Mobile social media, any form of social media accessed through mobile devices, has much in
common with online social media: the power of building relationships with consumers, the large and
rapidly growing user base, and the potential to incorporate sharing and community functionality
into every form of content. Mobile presents new opportunities, as these untethered mobile devices
are designed for communication – the raison d’être of social media – and can harness the power of
location. Still, new challenges await with more fragmentation and emerging business models that
still most prove their value.
This is the fourth in a series of POVs on mobile marketing, with several more to come. Read the previous editions on 360i’s Digital Connections blog, where you can also subscribe to receive subsequent updates.
Mobile and social are two emerging fields that are the source of constant innovation, as consumers
use what are increasingly their favorite devices (their mobile handsets) to engage in some of their
increasingly favorite digital activities (social media). Marketers who can start learning what works
here can wind up well ahead of their peers and provide added value for their consumers in the
There’s a higher learning curve in both mobile marketing and social media as neither offers
the clear-cut application of the media buying skills that marketers have honed in other
ComScore’s April 2010 data reveals that social networking is the fastest growing mobile content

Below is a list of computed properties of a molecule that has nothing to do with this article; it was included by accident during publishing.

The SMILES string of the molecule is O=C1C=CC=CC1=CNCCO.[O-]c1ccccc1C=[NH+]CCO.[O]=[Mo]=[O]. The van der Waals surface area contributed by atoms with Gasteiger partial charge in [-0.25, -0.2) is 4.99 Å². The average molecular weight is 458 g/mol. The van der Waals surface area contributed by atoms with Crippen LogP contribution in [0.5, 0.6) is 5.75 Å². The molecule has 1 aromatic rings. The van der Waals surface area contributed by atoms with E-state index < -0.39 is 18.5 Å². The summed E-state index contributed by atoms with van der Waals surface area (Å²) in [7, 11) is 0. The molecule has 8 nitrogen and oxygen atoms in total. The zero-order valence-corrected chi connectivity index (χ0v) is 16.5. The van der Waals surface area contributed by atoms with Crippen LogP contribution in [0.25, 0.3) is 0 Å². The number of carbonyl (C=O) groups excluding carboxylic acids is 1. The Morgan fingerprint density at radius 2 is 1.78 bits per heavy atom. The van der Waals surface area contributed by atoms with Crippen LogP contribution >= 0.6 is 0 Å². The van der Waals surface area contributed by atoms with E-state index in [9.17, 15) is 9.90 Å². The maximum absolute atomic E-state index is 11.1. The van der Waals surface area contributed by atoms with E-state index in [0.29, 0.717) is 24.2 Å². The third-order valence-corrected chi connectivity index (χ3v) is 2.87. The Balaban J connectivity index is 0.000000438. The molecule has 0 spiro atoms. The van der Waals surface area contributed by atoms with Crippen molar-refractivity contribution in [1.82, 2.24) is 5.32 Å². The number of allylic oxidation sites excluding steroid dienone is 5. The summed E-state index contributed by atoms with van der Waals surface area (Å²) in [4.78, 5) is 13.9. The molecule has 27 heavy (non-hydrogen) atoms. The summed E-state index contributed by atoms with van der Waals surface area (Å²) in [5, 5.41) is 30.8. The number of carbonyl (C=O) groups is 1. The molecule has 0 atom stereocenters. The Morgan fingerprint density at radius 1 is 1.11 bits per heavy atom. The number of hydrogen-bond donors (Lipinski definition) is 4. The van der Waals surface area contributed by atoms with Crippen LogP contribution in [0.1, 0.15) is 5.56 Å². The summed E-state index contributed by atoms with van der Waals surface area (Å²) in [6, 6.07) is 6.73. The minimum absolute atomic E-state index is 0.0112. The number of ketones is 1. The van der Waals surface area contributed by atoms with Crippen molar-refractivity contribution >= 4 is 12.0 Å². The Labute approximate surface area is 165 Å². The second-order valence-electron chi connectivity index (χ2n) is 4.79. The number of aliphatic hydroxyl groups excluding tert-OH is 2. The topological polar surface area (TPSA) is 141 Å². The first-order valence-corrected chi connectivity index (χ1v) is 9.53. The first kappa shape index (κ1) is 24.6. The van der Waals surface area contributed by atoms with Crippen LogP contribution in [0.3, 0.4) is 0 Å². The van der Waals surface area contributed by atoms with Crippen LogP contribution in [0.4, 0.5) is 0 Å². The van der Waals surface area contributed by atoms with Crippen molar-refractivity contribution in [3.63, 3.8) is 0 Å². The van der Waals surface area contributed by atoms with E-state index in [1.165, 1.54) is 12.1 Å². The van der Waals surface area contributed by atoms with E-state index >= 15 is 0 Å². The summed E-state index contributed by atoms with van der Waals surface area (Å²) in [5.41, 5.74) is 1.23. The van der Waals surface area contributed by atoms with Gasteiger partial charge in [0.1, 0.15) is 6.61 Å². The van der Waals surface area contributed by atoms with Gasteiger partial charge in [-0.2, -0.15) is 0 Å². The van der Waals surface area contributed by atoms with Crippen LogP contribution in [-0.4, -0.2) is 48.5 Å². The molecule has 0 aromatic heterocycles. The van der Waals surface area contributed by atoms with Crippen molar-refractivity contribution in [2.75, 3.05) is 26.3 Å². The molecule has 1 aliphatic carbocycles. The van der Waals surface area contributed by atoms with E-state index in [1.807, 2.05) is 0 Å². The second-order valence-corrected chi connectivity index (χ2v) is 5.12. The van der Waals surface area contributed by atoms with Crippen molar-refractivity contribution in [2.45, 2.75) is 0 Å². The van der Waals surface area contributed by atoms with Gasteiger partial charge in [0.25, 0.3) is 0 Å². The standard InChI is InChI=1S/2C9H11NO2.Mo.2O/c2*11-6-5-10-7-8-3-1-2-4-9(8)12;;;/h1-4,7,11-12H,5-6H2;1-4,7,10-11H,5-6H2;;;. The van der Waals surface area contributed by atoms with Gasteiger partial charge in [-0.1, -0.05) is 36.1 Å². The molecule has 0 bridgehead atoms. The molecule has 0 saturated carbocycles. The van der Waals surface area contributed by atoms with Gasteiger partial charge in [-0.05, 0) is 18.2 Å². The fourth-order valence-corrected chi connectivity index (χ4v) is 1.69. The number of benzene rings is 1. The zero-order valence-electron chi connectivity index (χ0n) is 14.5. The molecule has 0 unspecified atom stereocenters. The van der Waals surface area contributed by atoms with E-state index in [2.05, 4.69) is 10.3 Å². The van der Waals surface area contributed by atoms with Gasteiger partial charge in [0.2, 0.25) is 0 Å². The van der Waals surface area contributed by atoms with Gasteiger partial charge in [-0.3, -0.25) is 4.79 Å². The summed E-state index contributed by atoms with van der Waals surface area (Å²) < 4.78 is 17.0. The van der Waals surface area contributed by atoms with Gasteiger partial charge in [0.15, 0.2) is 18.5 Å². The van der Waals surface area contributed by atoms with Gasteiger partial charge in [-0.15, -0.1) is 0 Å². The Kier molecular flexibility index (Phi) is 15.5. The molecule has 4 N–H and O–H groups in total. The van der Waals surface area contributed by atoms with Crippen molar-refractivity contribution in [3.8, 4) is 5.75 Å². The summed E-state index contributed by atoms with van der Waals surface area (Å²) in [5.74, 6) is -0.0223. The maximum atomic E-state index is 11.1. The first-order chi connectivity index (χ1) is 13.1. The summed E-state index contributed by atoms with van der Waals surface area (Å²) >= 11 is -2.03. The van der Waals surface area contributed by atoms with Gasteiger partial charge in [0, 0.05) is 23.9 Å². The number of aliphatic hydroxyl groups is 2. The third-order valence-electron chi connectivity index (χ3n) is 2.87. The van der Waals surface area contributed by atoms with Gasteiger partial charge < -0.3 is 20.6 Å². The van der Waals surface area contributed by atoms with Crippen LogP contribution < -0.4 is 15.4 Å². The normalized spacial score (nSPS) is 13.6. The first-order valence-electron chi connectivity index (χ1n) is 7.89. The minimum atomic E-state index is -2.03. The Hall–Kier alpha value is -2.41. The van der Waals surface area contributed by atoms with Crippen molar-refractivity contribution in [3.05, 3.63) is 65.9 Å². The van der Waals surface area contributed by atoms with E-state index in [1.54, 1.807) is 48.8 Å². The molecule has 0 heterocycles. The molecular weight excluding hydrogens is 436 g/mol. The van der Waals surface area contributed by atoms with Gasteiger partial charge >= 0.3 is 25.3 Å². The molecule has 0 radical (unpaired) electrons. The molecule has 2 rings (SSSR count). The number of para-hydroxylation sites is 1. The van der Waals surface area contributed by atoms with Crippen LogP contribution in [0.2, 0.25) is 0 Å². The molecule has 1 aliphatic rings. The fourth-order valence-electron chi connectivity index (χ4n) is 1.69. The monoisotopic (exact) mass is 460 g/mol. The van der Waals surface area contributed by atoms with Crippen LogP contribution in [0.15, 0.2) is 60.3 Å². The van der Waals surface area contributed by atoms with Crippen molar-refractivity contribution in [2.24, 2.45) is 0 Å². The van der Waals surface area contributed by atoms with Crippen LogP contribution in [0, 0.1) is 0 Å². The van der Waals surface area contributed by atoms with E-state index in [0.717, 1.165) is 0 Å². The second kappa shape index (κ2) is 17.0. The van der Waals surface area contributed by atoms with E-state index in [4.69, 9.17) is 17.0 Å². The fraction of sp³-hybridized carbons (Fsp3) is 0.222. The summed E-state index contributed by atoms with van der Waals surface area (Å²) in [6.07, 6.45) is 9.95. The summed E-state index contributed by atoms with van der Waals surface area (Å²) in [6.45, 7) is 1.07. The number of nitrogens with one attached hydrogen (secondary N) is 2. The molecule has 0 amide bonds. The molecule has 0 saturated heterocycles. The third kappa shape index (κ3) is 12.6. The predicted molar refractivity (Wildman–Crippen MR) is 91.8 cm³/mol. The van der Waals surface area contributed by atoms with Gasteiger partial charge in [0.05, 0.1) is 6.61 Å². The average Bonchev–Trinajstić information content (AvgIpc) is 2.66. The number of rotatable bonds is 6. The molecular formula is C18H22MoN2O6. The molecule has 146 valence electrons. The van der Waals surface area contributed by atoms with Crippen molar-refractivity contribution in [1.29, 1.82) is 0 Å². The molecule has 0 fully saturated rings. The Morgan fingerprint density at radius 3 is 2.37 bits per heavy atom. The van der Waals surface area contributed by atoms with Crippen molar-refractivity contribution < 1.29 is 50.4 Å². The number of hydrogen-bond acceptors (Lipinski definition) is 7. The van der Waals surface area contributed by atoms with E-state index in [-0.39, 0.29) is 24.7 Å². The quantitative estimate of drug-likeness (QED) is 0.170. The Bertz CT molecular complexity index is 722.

category, whether accessed by mobile applications or browsers. There were 15 million U.S.
mobile users ages 13 and up engaged with social networking via applications, up 240% over the
previous year, and another 30 million users engaged with social networking via mobile browsers,
Facebook reports more than 100 million active users access Facebook through their mobile
devices. Facebook users accessing its mobile services are more than twice as active on Facebook
as non-mobile users. All Facebook reports that top Facebook applications as of June 2010 include
Facebook for iPhone (56 million monthly active users), Facebook Mobile (45 million) and
Facebook for BlackBerry (18 million); they rank among the top twenty Facebook applications. All
Facebook’s stats do not include users accessing the network from the mobile web.
Ground Truth, a mobile metrics firm, reported that in April 2010, 60% of the time US mobile
subscribers spent on mobile Internet usage was on social networking sites. MySpace, Facebook,
MocoSpace, FunForMobile, and AirG were the five most popular sites, in order.
surprisingly has the most mobile users as well. MySpace and other social networks have mobile extensions, such as optimized sites or apps, and many are ad-supported. One can expect that in the coming years, US social networks will follow the same course as Mixi, a leading network in Japan, which now has three-quarters of its users accessing the service from mobile devices.
that launched on mobile devices and attract most of their users there. They tend to attract
feature phone users and may specialize in reaching certain audience targets, such as MocoSpace
with 70% of its 12 million members comprised of Hispanics and African Americans.
entirely on social functionality or rely heavily on social features.
For instance, Words With Friends by developer Newtoy is an
asynchronous form of Scrabble; it’s part of a “With Friends” series
that has recorded over 6.5 million downloads. Gaming company
Ngmoco has developed a number of mobile social games where
users derive in-game benefits by cooperating with each other.
Connect to make it easy to share updates or photos directly
through the social network. Apps will often allow users to find
and invite their friends through Facebook, Twitter and other
Gaming has helped propel mobile social media, thanks in part to hit apps such as Words w ith Friends
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